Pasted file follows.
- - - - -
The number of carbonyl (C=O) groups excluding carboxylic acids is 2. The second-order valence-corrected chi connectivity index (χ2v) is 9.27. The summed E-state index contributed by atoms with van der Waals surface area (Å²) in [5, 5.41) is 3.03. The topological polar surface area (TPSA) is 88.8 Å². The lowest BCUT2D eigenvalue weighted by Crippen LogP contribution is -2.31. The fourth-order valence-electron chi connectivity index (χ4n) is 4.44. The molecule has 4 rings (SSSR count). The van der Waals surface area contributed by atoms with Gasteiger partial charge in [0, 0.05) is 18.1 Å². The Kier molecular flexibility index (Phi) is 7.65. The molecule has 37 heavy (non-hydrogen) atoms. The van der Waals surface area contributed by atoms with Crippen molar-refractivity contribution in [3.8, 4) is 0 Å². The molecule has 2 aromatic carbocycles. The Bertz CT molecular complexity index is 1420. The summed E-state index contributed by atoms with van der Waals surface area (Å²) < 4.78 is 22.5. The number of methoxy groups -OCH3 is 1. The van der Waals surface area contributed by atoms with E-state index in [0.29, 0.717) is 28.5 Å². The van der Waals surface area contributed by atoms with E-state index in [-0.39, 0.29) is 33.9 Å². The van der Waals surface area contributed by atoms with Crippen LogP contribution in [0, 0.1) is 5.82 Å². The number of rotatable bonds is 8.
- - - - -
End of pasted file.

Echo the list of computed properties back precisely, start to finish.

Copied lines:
The number of carbonyl (C=O) groups excluding carboxylic acids is 2. The second-order valence-corrected chi connectivity index (χ2v) is 9.27. The summed E-state index contributed by atoms with van der Waals surface area (Å²) in [5, 5.41) is 3.03. The topological polar surface area (TPSA) is 88.8 Å². The lowest BCUT2D eigenvalue weighted by Crippen LogP contribution is -2.31. The fourth-order valence-electron chi connectivity index (χ4n) is 4.44. The molecule has 4 rings (SSSR count). The van der Waals surface area contributed by atoms with Gasteiger partial charge in [0, 0.05) is 18.1 Å². The Kier molecular flexibility index (Phi) is 7.65. The molecule has 37 heavy (non-hydrogen) atoms. The van der Waals surface area contributed by atoms with Crippen molar-refractivity contribution in [3.8, 4) is 0 Å². The molecule has 2 aromatic carbocycles. The Bertz CT molecular complexity index is 1420. The summed E-state index contributed by atoms with van der Waals surface area (Å²) < 4.78 is 22.5. The number of methoxy groups -OCH3 is 1. The van der Waals surface area contributed by atoms with E-state index in [0.29, 0.717) is 28.5 Å². The van der Waals surface area contributed by atoms with E-state index in [-0.39, 0.29) is 33.9 Å². The van der Waals surface area contributed by atoms with Crippen LogP contribution in [0, 0.1) is 5.82 Å². The number of rotatable bonds is 8.